The Ageing Skin – Part 3 – Characteristics of the Ageing Skin


The skin is the most superficial part of the body. The signs of ageing are most visible in the skin. Although, ageing skin is not a threat to a person, it can have a detrimental effect on the psychology of a person. A look into the causes of skin ageing, the available treatments and preventive measures for this inevitable change is important to help both the already aged, as well as, the youth.

This is a 4 part article in which:

  1. Part 1 – Discusses the structure of skin and its different components
  2. Part 2 – Discusses cutaneous ageing and its causes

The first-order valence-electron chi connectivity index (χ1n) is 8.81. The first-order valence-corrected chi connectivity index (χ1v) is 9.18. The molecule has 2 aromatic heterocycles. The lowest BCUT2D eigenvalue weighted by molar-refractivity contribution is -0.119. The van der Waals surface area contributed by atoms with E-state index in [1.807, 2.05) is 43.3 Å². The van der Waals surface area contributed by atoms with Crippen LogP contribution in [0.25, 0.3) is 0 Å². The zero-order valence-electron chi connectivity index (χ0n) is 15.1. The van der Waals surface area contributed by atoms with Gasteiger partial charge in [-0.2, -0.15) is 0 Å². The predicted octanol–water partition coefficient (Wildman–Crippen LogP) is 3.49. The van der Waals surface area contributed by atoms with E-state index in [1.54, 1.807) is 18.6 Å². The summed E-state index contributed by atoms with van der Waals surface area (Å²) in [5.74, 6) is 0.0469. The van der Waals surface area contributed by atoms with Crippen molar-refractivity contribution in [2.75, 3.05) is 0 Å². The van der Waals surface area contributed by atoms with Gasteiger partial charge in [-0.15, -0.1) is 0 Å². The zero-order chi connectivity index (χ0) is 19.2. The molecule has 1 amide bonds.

3. Part 3 – Discusses the characteristics of ageing skin and the changes in skin appearance (current article)
  4. Part 4 – Discusses products and treatments for skin ageing
    a) Sunscreen Agents
    b) Moisturizers
    c) Antioxidants
    d) Make Up
    e) Dermal Fillers
    f) Chemical Peels
    g) Botulinum Toxin
    h) Estrogen and Hormonal Treatments
    i) Plastic Surgery

Part 3 – Characteristics of the Ageing Skin

The changes undergone by skin as it ages, occurs throughout the epidermis, dermis and the subcutaneous tissue.

Figure 1 - A histological comparison of the skin. To the left is the histological section of a young person, while to the right is the histological section of the skin of an aged person.

Figure 1 - A histological comparison of the skin. To the left is the histological section of a young person, while to the right is the histological section of the skin of an aged person.

Epidermal Changes